, Washington Post 2003-03-19
A war with Iraq could allow the United States to debut a new -- and perhapsrevolutionary -- class of weapons that can cripple an enemy's ability to fight
without harming people or destroying buildings.
They are known collectively as "high-powered microwave weapons" (HPM). They use
bursts of electromagnetic energy, delivered by low-impact bombs or "ray
gun"-like devices, to disable or destroy the electronics that control
everything from an enemy's radar to its laptops.
Although the pulse can easily incapacitate or even burn out microchips or
circuitry, it is weak enough so that humans might not even know they had been
attacked until their computers started to crash.
"These weapons are designed almost exclusively for destroying electronic
systems," said defense analyst Loren Thompson, author of a recent study on
high-powered microwaves and other "directed-energy" weapons. "They minimize
collateral damage, overkilling and wasted effort. I tend to think this could
make war more humane."
In particular, analysts point out, high-powered microwaves have an obvious
attraction in an urban setting, where noncombatants are vulnerable. Iraqi
President Saddam Hussein has concentrated his elite troops around Baghdad,
apparently intending to make a U.S.-led invasion force its way into the
"These weapons are tremendously important in the social and political realms,"
said John Arquilla, who teaches defense analysis at the Naval Postgraduate
School, in Monterey, Calif. "If the world sees the United States acting with
disproportionate force, it will be harder to make the case for an intervention
on the side of democracy."
Research on high-powered microwave weapons is centered at Kirtland Air Force
Base in Albuquerque. Officials there declined to discuss the program in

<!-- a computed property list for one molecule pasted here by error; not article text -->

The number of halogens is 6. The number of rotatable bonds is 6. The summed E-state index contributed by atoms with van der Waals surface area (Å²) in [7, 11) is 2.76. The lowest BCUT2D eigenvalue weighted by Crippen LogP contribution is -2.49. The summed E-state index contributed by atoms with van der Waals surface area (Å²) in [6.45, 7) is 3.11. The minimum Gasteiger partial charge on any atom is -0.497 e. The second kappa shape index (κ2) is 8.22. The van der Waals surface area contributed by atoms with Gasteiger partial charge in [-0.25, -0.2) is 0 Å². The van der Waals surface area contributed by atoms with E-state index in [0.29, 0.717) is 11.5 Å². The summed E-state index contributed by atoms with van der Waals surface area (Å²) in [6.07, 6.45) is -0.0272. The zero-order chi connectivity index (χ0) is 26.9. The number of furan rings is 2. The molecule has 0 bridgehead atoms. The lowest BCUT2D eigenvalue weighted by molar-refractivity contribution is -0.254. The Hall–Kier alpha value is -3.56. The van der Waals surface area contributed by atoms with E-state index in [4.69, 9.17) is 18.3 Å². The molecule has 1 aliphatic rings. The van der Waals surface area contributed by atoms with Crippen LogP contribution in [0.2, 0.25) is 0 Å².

detail, but an unclassified paper prepared at the Air War College in 2000 said
that "several high-powered microwave technologies have matured to the point
where they are ready for the transition . . . to deployment as operational
weapons." Arquilla said he was "completely certain that some forms of these
will be used in the coming conflict."
Although microwaves are nonlethal, they are also indiscriminate, and could
interfere with the operation of electronic devices such as pacemakers or
sophisticated hospital equipment. From a military standpoint, the biggest
drawback is the possibility that the pulses end up damaging friendly
electronics as they rebound through a battlefield.
"Our existing military infrastructure is currently almost defenseless against
the type of energy pulse that an HPM would produce," Thompson said. "The
benefits of the information age created a vulnerability not only for our
enemies, but for ourselves."
High-powered microwave weapons make use of the same principle that causes
static to invade a car radio beneath a power line. More power on a frequency
approximating that of the radio can cause progressively worse damage, and at
some point will shut down or burn out delicate electronics. The armed forces
describe the range of possibilities as the "four D's -- deny, disrupt, damage
"Anything that an enemy has that uses electronics could be vulnerable," said
the University of New Mexico's Edl Schamiloglu, an electrical and computer